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dc.contributor.authorHooley, Tristram
dc.contributor.authorBentley, Kieran
dc.contributor.authorMarriott, John
dc.date.accessioned2011-12-14T11:51:08Z
dc.date.available2011-12-14T11:51:08Z
dc.date.issued2011-06-01
dc.identifier.citationHooley, T., Bentley, K. and Marriott, J. (2011) Entrepeneurship and UK doctoral graduates. Industry and Higher Education, 25(3), pp. 181-192.en
dc.identifier.issn9504222
dc.identifier.doi10.5367/ihe.2011.0044
dc.identifier.urihttp://hdl.handle.net/10545/197170
dc.descriptionCopyright c 2011 IP Publishing Ltd. Reproduced by permissionen
dc.description.abstractThis paper discusses the experience of UK doctoral graduates in pursuing entrepreneurial careers: there is evidence that this applies to a substantial number - about 10% - of doctoral graduates. The nature of their experience was explored using 37 interviews with doctoral entrepreneurs. The research was funded by Vitae (www.vitae.ac.uk), an organization championing the personal, professional and career development of doctoral researchers and research staff in UK higher education. The stories that the participants tell suggest that doctoral entrepreneurship develops out of a complex interaction between the personality and skills of the entrepreneurs and the environment in which they operate. In particular, the authors argue that the participants have mobilized a mix of financial, social and educational capital in order to create and sustain their enterprises successfully.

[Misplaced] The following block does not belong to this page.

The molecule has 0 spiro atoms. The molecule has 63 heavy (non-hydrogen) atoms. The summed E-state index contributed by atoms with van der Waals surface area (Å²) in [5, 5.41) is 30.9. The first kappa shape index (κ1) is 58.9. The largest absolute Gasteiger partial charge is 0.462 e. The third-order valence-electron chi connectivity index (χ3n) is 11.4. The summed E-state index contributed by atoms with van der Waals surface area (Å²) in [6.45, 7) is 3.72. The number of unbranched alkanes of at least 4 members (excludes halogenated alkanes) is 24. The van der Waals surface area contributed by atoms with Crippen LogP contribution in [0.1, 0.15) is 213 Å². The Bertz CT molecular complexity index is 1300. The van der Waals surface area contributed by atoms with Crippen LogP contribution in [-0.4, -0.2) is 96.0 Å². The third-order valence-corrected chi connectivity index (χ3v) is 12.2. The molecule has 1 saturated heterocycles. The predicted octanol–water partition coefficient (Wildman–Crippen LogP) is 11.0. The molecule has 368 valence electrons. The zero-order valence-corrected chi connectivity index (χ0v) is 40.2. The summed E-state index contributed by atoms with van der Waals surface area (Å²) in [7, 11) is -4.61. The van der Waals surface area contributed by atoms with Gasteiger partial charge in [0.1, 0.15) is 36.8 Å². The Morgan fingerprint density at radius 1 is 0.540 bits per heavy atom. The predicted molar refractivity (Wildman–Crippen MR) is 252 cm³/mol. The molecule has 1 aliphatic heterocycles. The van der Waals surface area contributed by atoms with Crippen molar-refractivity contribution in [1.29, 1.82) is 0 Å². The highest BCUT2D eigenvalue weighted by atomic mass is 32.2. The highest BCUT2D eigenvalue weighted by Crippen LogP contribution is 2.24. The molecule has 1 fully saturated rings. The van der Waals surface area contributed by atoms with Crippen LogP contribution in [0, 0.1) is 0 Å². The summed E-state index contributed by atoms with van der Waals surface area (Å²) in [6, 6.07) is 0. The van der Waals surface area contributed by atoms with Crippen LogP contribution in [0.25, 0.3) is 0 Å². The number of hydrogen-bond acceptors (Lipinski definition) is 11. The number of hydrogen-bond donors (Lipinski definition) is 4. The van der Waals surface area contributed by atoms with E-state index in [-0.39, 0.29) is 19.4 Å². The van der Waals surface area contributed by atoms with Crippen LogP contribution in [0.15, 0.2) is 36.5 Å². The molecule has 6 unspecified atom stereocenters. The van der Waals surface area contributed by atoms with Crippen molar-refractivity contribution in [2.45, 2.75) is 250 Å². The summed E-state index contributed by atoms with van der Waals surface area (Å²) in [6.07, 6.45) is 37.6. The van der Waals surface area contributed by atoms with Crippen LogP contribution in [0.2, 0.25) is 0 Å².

dc.language.isoenen
dc.publisherIP Publishingen
dc.relation.urlhttp://openurl.ingenta.com/content/xref?genre=article&issn=0950-4222&volume=25&issue=3&spage=149en
dc.subjectEntrepreneurshipen
dc.subjectGraduatesen
dc.subjectCareer developmenten
dc.titleEntrepreneurship and UK doctoral graduatesen
dc.typeArticleen
dc.contributor.departmentUniversity of Derbyen
dc.identifier.journalIndustry and Higher Educationen
refterms.dateFOA2019-02-28T12:43:39Z
html.description.abstractThis paper discusses the experience of UK doctoral graduates in pursuing entrepreneurial careers: there is evidence that this applies to a substantial number - about 10% - of doctoral graduates. The nature of their experience was explored using 37 interviews with doctoral entrepreneurs. The research was funded by Vitae (www.vitae.ac.uk), an organization championing the personal, professional and career development of doctoral researchers and research staff in UK higher education. The stories that the participants tell suggest that doctoral entrepreneurship develops out of a complex interaction between the personality and skills of the entrepreneurs and the environment in which they operate. In particular, the authors argue that the participants have mobilized a mix of financial, social and educational capital in order to create and sustain their enterprises successfully.


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